Fallen Giants

I recently made some wreck markers for a game of Imperial Skies; they don’t serve any game purpose, but they look good 🙂

I was fielding a small but powerful French fleet, so I modelled my two capital ships (a Gaulois dreadnought and a Massena battleship), and while I was at it I added a Loire and one of the new la Verde class Italian battlecruisers.

The resin hulls were cut off at odd angles and the Gaulois was cut completely in half. They were then severely distressed with knives, clippers, files and a Dremel fitted with a grinding head. Some of the turret mountings were drilled out and gun barrels removed. The metal turrets, funnels and other bits were similarly attacked, gun barrels and masts bent before sticking them to the hulls.

They were based on textured plastic Land Ironclads bases, and the Massena’s tail was cut off and stuck at an odd angle.

Everything was sprayed black before they were given the roughest of rough paint jobs – just two additional colours, deck and superstructure. I didn’t bother painting details such as windows that I’d normally spend time over. I gave them a similarly quick drybrush rather than the usual edge highlighting, then lots of dark washes hid the rough edges.

The bases were painted in sea colours and a wash of GW Coelian Greenshade gave a suitably oily-looking surface to the water. The final touch was some fibre stuffing which was lightly sprayed black then superglued to represent smoke billowing out of various orifices.

Although they were just for aesthetic purposes in our game, they could be useful as objective markers in a game – retrieving vital papers or a VIP from a downed ship.

Croiseurs Français

This week we’re updating all of the cruiser classes in our French Aeronef fleet. This includes the cruisers Jeanne la Pucelle and Formidabile, and the commerce raider classes L’Epee and Fléche. Whenever we release one of these updates we always try to add something new as well as replacing the older models; the British got the Minotaur Armoured Cruiser earlier this year and the Germans the Lützow Fleet Cruiser and Hansa Torpedo Cruiser. The French are no exception – they get the brand new 6-turret Jules Ferry Armoured Cruiser class.

French heavy cruisers patrol off a Mediterranean coastal town, watched over by a floating battery
Commerce raiders move to intercept two German merchant vessels under escort.

We’ve followed the layout of the older models for the designs but in detail they’ve all changed considerably (for the better !). All of the models feature one-piece metal hulls and separate turrets. Our existing French fleet packs will have the new designs instead of the old ones.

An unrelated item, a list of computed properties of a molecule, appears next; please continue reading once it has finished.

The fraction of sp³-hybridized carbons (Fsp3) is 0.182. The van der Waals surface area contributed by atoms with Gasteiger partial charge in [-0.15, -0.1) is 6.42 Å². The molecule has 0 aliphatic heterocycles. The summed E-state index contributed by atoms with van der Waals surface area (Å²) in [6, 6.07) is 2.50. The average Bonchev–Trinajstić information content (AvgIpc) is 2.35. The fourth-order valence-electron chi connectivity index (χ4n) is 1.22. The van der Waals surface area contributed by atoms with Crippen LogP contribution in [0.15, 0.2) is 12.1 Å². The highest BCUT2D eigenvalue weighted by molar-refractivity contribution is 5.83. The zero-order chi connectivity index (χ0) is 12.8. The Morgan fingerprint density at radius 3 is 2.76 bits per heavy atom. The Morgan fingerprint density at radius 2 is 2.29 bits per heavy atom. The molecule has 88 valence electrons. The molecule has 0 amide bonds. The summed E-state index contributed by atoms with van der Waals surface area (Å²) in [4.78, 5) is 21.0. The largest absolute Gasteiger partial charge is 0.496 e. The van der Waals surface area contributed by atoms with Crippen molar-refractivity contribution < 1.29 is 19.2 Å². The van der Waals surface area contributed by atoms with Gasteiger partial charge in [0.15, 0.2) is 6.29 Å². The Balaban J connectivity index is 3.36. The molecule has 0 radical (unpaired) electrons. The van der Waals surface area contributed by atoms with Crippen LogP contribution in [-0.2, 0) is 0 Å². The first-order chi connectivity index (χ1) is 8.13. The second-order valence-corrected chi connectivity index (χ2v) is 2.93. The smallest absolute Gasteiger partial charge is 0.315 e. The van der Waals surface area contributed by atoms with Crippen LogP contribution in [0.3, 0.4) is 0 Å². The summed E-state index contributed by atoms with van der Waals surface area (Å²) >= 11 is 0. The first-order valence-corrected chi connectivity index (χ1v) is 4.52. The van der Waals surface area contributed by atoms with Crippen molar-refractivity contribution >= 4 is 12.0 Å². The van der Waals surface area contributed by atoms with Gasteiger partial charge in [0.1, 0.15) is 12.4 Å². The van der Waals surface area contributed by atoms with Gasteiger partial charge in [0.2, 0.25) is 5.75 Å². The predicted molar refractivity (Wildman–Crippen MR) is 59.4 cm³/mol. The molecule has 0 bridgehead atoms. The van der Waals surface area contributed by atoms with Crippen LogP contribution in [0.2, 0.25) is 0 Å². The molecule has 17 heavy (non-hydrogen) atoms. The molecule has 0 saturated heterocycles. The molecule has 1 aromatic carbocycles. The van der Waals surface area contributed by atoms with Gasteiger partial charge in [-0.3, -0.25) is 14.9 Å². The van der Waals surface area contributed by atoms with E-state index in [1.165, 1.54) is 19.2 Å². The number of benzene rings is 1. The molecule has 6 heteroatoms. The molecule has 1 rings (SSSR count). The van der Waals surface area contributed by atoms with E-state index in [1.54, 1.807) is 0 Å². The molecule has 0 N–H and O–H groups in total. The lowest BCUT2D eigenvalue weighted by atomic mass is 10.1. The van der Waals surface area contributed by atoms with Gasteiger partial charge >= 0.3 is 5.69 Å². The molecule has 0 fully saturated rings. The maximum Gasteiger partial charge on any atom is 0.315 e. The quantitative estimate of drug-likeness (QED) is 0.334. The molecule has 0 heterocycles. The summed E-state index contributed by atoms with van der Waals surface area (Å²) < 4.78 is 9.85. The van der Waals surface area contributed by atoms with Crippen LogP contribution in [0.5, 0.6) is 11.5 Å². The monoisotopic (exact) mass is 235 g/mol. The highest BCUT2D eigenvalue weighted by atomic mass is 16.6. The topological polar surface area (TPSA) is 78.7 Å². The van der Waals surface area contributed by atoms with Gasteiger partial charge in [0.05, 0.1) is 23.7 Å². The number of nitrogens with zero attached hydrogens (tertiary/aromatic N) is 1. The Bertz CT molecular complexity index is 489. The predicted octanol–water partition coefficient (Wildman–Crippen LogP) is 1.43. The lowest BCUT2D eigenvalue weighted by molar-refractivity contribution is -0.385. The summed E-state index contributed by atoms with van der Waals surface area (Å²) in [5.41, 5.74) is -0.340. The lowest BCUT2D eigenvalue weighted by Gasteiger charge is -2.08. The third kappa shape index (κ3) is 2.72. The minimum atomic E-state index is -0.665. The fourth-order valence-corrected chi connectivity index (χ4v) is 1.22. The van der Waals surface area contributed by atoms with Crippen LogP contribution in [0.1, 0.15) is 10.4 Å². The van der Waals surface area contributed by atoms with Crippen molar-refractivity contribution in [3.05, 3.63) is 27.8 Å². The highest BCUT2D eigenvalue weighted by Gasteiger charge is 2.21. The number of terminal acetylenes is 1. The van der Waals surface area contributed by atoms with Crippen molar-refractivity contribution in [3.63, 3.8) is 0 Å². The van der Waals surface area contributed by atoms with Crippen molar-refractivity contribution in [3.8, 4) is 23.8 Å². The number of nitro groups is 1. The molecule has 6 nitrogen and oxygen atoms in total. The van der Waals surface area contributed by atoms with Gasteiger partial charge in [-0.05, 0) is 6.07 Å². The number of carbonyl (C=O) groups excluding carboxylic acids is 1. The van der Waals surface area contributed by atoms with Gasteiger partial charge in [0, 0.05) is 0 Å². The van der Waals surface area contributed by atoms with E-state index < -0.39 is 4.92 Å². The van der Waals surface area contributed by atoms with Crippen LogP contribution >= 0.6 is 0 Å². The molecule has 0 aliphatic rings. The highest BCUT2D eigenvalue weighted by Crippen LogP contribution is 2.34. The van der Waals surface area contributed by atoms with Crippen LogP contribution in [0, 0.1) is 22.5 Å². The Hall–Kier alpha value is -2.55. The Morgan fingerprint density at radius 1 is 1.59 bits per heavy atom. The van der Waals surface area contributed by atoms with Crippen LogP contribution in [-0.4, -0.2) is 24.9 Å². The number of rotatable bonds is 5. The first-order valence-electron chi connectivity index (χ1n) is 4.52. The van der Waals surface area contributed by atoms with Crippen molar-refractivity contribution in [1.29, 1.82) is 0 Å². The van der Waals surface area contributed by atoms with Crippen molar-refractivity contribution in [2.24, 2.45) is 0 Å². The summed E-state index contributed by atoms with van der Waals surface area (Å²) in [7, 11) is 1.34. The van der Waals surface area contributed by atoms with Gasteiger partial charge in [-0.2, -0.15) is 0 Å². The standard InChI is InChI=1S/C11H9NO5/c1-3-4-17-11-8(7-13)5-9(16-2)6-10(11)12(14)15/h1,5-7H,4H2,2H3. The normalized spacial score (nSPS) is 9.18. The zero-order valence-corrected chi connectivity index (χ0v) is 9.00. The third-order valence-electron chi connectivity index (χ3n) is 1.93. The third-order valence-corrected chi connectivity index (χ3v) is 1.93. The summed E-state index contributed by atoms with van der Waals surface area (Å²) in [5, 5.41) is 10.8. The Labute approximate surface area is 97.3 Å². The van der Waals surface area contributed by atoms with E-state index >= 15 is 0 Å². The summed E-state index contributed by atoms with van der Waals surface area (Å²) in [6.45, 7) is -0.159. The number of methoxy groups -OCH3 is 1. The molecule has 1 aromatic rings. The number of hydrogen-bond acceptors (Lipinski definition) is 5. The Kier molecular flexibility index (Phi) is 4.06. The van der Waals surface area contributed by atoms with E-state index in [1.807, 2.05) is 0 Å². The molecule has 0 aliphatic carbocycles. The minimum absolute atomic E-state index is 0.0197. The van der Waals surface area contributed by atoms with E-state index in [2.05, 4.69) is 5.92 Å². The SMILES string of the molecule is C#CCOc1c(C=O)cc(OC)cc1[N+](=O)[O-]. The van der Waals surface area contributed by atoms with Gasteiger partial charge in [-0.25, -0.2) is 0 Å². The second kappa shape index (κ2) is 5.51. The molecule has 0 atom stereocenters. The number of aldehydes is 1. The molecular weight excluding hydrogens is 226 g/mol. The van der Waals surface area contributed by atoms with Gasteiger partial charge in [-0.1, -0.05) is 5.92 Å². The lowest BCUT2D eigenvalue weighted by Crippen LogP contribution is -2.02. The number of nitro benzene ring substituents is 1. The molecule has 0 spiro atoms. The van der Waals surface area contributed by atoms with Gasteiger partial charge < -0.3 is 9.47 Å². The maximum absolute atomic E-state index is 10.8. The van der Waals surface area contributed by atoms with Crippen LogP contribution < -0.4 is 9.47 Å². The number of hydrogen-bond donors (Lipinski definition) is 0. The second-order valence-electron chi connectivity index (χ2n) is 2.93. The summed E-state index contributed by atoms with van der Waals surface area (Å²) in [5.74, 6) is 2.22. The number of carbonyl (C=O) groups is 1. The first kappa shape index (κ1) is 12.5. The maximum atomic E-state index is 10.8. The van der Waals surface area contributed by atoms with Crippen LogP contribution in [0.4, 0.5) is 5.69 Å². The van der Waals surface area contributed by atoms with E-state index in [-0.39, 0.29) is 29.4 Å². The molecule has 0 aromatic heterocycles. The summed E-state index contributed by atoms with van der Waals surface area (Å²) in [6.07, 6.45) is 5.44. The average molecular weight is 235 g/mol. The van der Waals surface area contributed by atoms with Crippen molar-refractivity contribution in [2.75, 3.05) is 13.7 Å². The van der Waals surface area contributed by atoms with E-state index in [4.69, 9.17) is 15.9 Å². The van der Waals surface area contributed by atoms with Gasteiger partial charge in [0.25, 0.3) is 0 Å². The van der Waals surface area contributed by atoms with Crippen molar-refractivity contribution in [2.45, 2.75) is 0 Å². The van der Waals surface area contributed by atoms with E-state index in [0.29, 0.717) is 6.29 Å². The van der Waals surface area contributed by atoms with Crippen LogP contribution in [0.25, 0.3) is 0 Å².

VAN-403 – L’Epee class Commerce Raider – £4.00
VAN-404 – Jeanne la Pucelle class Cruiser – £3.50
VAN-406 – Formidabile class Light Cruiser – £2.50
VAN-416 – Fléche class Light Raider – £2.50
VAN-421 – Jules Ferry class Armoured Cruiser – £4.00

Flying Batteries

During the Crimean War, the French used a number of Floating Batteries – ironclad hulls with a complement of heavy guns, but no means of propulsion. They were towed into position by smaller vessels – mostly paddle-steamer frigates – and used to bombard Russian coastal forts with some success. They were also deployed to the Adriatic during the 1859 Franco-Austrian War.

They struck me as a great idea for some new Aeronef vessels. Using the same idea of battleship-sized but unpowered vessels with lots of guns, this time flying rather than floating, I’ve come up with two different variants.

The first model is the Redoutable, the early version of the flying battery idea. This has 18 heavy guns in open mounts on the deck and a small deckhouse for the gun crews to shelter in.

The second model is what I imagine to be an updated version of the design – maybe a few years later, the original vessels were upgraded. These vessels, known as the Solférino class, retain ten of their original gun mounts but with the end ones replaced by two heavy battleship turrets and, in recognition of the increasing threat posed by fixed-wing aircraft, two turrets each mounting three rapid-firing small calibre AA guns. The vessels also have a small steam-powered engine to provide power to operate the heavy gun turrets, and a mast with spotters to provide centralised fire control.